Joined Feb 28, 2017
77
I'd already read that. I believe that's talking about when your power supply is still running at full voltage, but you switch a GPIO pin low to signal the chip to turn off power to your downstream device.

So far, you've not been describing a situation in which you had a control signal to feed this chip - you don't have (or at least haven't discussed) a controller on the 12/24V side which could tell this new chip when to shut off your device.

I don't think this new chip has any special properties regarding a slow ramp down of the 3.3V supply like you want to address. It certainly looks like a good compact switch that would replace many of the components I suggested earlier, but if you want it to cut power to your microcontroller and Bluetooth device in a sharp, crisp way instead of slowly ramping down, you'll have to provide a control signal to it that tells it when to cut power.

A connection from the 24V side, through a Zener, might be one way to provide that signal (although even then, depending on input characteristics of that chip, leakage through the Zener might keep it turned on when it shouldn't be, and you might need a pull down resistor between the Zener and the chip, in which case you've saved 4 components instead of 5.)
After checking the concrete datasheet of one component from TI: http://www.ti.com/lit/ds/symlink/tps22918-q1.pdf

I read point "8.3.2.2 Internal QOD Considerations" and it says "quickly discharge a load after the switch has been disabled". So I understand that this chip is discharging the load after switch is off, it can even discharge with internal resistor up to 200uF

Related to how to control the "ON" pin, I was thinking about two options:
1. Using a transistor directly from the main supply
2. Connecting directly Vin and ON pins with a pull down resistor (10K) to enssure that when the DC converter is off is giving me a 0
 

ebeowulf17

Joined Aug 12, 2014
3,274
After checking the concrete datasheet of one component from TI: http://www.ti.com/lit/ds/symlink/tps22918-q1.pdf

I read point "8.3.2.2 Internal QOD Considerations" and it says "quickly discharge a load after the switch has been disabled". So I understand that this chip is discharging the load after switch is off, it can even discharge with internal resistor up to 200uF

Related to how to control the "ON" pin, I was thinking about two options:
1. Using a transistor directly from the main supply
2. Connecting directly Vin and ON pins with a pull down resistor (10K) to enssure that when the DC converter is off is giving me a 0
Option 1 might work, depending on the specifics of how you set it up. In addition to your transistor and associated resistors, I'm pretty sure you'll still need a Zener to prevent reverse leakage through the regulator from flowing through your new transistor and holding the switch on.

Wait! I may have been thinking about your 3.3V supply wrong - are you using a linear regulator, or some sort of switching supply? Depending on what you're using to step down the voltage, all my harping about reverse leakage may be moot. Every linear regulator I've looked into acts just like a simple diode when reverse biased, providing a huge leakage path with only a small drop in voltage. But I don't think switching supplies behave the same way. I'd have to look at specific datasheets to say with any confidence, but the reverse leakage path may not be an issue after all.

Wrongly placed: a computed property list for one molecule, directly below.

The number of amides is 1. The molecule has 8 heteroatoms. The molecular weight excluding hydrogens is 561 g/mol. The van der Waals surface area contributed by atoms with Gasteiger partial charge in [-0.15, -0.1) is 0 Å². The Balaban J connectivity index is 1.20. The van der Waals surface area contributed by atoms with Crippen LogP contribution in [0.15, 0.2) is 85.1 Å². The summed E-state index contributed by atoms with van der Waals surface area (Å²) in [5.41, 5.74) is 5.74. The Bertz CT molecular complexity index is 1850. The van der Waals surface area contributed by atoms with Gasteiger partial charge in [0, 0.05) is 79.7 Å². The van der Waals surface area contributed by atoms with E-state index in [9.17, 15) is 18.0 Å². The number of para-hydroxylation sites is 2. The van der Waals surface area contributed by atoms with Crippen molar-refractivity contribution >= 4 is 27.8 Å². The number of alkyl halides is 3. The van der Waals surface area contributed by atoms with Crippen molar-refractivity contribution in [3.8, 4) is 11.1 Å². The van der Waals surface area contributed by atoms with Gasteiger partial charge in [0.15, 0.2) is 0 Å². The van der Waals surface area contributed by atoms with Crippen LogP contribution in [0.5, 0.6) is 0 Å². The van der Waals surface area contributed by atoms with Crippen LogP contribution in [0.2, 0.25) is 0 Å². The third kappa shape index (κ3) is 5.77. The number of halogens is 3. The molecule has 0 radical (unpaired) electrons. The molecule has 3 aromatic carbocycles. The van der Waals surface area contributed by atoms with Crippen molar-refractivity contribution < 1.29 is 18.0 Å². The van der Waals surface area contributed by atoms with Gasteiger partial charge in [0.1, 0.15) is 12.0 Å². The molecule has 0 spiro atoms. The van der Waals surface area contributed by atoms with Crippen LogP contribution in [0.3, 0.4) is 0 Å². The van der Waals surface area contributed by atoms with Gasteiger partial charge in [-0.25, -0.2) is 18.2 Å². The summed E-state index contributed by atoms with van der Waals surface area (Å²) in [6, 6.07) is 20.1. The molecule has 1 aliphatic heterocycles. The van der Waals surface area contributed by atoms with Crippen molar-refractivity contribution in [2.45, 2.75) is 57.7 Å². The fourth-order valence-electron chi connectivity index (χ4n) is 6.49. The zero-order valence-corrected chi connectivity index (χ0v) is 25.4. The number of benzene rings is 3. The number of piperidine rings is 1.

Option 2 doesn't sound right to me. The caps on the DC converter output will hold the Vin and ON pins both high as the caps slowly discharge - the exact same issue you currently have. I think this will be no different than having just that pull down resistor, acting as a bleed resistor.
 

Thread Starter

Goxeman

Joined Feb 28, 2017
77
Option 1 might work, depending on the specifics of how you set it up. In addition to your transistor and associated resistors, I'm pretty sure you'll still need a Zener to prevent reverse leakage through the regulator from flowing through your new transistor and holding the switch on.

Wait! I may have been thinking about your 3.3V supply wrong - are you using a linear regulator, or some sort of switching supply? Depending on what you're using to step down the voltage, all my harping about reverse leakage may be moot. Every linear regulator I've looked into acts just like a simple diode when reverse biased, providing a huge leakage path with only a small drop in voltage. But I don't think switching supplies behave the same way. I'd have to look at specific datasheets to say with any confidence, but the reverse leakage path may not be an issue after all.

Option 2 doesn't sound right to me. The caps on the DC converter output will hold the Vin and ON pins both high as the caps slowly discharge - the exact same issue you currently have. I think this will be no different than having just that pull down resistor, acting as a bleed resistor.
Now I getting confused... hahahaha

I did an schematic of my power design, then is easier

The idea is to introduce the load switch after C8, right before the load, so Vin of the load switch would be directly connected to C8. Once the switch is opened the small load after the load switch will discharge through the internal resistor, the only "problem" is that the capacitors would remain charged before the load switch but then is not damaging any device

As you said the option of using a high pull down resistor would keep the "ON" pin high for really long time. But I dont see how I could fix this issue just by using the transistor as far as I can not connect the "ON" to more than 5V